Eastern Oregon Mining Association
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- Miner G M
- 05/10/2009

Most of you know of the Wallowa Whitman National Forest (WWNF) effort to change its Travel Management Plan (TMP). You should also know that it plans to release for public comment its Environmental Impact Statement (EIS) in June.

All this is based on the Forest's proposal to close 4,261 miles of roads in the forest and to redesignate all roads, trails and areas as closed unless the Forest Service designates some roads open and publishes a map for the public showing which roads they can use.

In case you didn't know, this proposal will close at least sixty percent of the roads in the WWNF, which extends into five counties in Eastern Oregon. These are roads in the forest that are in Baker, Wallowa, Union, Umatilla and Grant counties.

The proposal is quite a switch for a sub-management plan, because the current 1990 Forest Plan (the master management plan) requires all sub plans to follow the direction of the master plan -- and the master plan is forest access friendly and cross-country travel friendly, as long as environmental damage is not occurring.

However, what most do not know is that the 2005 Travel Management Rule actually supports prior decisions made for roads, trails and areas in management plans. The 2005 Final Rule says it plain enough: The Department believes that reviewing and inventorying all roads, trails, and areas without regard to prior travel management decisions…would be unproductive, inefficient, counter to the purpose of this final rule, and disrespectful of public involvement in past decisionmaking... and, Nothing in this final rule requires reconsideration of any previous administrative decisions that allow, restrict, or prohibit motor vehicle use on NFS roads and NFS trails or in areas on NFS lands and that were made under other authorities, including decisions made in land management plans...

I wrote the above to refresh your memories of what the Forest Service is about to do to the citizens in the five counties. There is a way to protect the general welfare of the citizens in these counties and it's called coordination.

The U.S. Congress requires that Federal land management agencies coordinate their plans, programs and projects with local governments in all of the Acts that deal with natural resources. What is most interesting is that even in the 2005 Travel Rule it states, The proposed and final rule requires public involvement in the designation process (Sec. 212.52), and coordination with appropriate Federal, State, county, local and tribal governments in designating roads, trails and areas for motor vehicle use (Sec. 212.53)…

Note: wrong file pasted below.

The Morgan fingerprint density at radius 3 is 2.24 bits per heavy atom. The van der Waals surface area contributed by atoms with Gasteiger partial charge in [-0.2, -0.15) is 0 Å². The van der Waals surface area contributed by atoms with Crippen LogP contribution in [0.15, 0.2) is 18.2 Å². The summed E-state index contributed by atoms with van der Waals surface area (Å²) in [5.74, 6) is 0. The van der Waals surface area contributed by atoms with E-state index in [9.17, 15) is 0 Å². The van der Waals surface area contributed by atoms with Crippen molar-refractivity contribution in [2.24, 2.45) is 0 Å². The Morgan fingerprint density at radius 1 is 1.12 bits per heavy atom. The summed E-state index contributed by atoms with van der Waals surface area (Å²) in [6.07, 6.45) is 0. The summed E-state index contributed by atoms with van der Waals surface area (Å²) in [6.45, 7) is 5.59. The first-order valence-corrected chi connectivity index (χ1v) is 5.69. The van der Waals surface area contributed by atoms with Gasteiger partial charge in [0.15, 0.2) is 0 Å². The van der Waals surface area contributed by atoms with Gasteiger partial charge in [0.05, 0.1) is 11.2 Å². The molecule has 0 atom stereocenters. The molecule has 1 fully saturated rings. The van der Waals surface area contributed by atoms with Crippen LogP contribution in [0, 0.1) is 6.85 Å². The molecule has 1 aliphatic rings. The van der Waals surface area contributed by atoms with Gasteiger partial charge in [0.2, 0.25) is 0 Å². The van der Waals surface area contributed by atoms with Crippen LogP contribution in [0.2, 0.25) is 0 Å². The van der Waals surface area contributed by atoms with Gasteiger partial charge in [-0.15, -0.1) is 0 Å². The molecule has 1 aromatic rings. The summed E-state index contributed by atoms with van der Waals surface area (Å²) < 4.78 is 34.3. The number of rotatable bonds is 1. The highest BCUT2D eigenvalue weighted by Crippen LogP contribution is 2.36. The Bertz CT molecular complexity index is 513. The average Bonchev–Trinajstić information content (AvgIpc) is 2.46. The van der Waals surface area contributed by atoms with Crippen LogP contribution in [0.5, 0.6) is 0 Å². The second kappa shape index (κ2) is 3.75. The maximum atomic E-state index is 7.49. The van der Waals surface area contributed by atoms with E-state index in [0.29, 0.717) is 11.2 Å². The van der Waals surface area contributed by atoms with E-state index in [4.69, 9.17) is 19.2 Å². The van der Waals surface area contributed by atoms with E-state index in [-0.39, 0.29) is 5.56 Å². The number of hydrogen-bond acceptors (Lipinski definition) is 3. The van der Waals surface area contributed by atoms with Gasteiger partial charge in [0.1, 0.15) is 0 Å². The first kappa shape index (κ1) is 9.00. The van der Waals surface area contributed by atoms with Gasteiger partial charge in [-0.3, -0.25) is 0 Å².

It was after the Forest Service held its series of meetings on its proposal to close practically all but a few roads in the forest, then, in July of 2008 the five counties agreed together to be cooperating agencies. All of the laws state that Federal agencies have to coordinate their plans with local governments.

Yet instead, the Forest Service asked that the five counties sign a subservient agreement called a Memorandum of Understanding (MOU), which they did.

This MOU effectively relinquishes their right to object or participate and gives all final decisions exclusively to the Forest Service.

Under coordination, the Forest's plans would have to be consistent with the planning process of the counties.

The problem is that county commissioners were elected to protect the general welfare of the citizens in their jurisdictions. They are there to protect the custom and culture of access to the forests, as well as access for grazing, mining and a host of other uses. These citizens produce products from their access to the forest and this has been the custom since the founding of the counties, therefore closing sixty percent of the roads in the forest will also affect the counties tax base and the economic stability of the citizens who use the forests.

There have been several attempts to get the commissioners of the counties to rescind their signature participation in the MOU and start requiring the Forest Service to coordinate its TMP with the counties.

Until they do, the Forest Service will continue to make decisions that go against the needs of the citizens in each of the counties. This will be perilous for the citizens; because the window of opportunity for the counties to require coordination is closing fast. When the Forest Service makes its Record of Decision (ROD), it will be too late for the citizens to do anything other than cooperate with the decision of the Forest Service.

Every citizen should call and write to their commissioners now and tell them to rescind their signature participation in the MOU and require the Forest Service to coordinate, now, while there is time to do so.

If you do nothing now, then you will enjoy the decisions of the Forest Service, even if it goes against your use and access of the forest.